About

Hello and welcome to 53 Peaks Later! I am Ted Barnett, the creator of this blog as well as the brand Altitude Sports Performance. I am a Certified Personal Trainer, Professional Ultimate Frisbee player, and outdoor adventurer.

After growing up in the “happiest place on earth,” Mickey Mouse’s home, and the tourism capital of Florida, Orlando, I have found myself in the majestic Rocky Mountains of Colorado. Shortly after arriving in July of 2016, I set a personal goal to climb all 53 14’ers in the state of Colorado to show and motivate my clients and the people I meet (and the people that read this blog!) that anything is possible. I will be doing all this in a year’s time, completing my last peak by July 2017.

I am always looking for ways to push my body to new heights. My goal was created and inspired by this: The busyness and stress of life makes it easy to get caught up living to work. But, every obstacle brings opportunity. I believe this goal will motivate me to overcome stress and busyness and enjoy what nature and life have to offer. Hopefully this endeavor will inspire and motivate others to get out and enjoy life the same, whether that means climbing 14’ers, scuba diving, or going for a walk and enjoying the sunset. Plus, I cannot think of a better way upon my arrival to Colorado than to showcase one of the greatest features of my new home!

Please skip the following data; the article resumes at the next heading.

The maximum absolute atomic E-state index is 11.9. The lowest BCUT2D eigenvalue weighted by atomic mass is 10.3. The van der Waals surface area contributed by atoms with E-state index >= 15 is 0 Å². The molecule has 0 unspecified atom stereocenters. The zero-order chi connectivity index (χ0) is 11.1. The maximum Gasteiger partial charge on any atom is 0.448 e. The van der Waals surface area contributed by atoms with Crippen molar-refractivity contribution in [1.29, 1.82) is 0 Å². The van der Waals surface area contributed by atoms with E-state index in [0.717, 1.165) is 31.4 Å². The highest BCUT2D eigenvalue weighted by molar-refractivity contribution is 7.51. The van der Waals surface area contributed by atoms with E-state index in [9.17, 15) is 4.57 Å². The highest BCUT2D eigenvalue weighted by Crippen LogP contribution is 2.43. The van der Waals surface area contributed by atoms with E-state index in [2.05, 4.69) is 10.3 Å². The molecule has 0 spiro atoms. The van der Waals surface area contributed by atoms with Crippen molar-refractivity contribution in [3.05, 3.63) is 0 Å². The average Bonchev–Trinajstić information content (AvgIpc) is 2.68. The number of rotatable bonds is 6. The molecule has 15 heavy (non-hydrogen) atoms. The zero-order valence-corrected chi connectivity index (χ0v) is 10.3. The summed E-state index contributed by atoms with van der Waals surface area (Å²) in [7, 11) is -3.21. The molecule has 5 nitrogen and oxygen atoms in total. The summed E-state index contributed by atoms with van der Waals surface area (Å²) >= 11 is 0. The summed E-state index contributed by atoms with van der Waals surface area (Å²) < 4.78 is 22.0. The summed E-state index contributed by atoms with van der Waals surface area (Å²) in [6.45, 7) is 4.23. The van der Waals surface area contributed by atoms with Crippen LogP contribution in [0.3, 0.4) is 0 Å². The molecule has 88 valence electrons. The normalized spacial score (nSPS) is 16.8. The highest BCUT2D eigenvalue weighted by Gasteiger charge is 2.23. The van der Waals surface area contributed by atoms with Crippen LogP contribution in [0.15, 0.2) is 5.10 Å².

Follow me as I attempts to complete all 53 peaks here on the blog, Facebook (www.facebook.com/TBarnett5), and Twitter (@Ted_Ultimate).

If you are interested in setting and achieving your own fitness goals, Altitude Sports Performance wants to help! We exist to help you make the seemingly impossible possible. Whether your goal is to get healthier, run faster, grow stronger, or cross something off of your bucket list, please reach out through any of my social media outlets to find out what we can do for you.

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“What is a 14’er?” – A 14’er is a mountain where the peak rises 14,000 feet above sea level. While technically there are 58 total peaks that stand at 14,000 feet, some peaks do not qualify as separate peaks because of the proximity to an adjacent peak. Each peak has its own name but the unofficial peaks are noted on my schedule with an asterisk (*).

 

 

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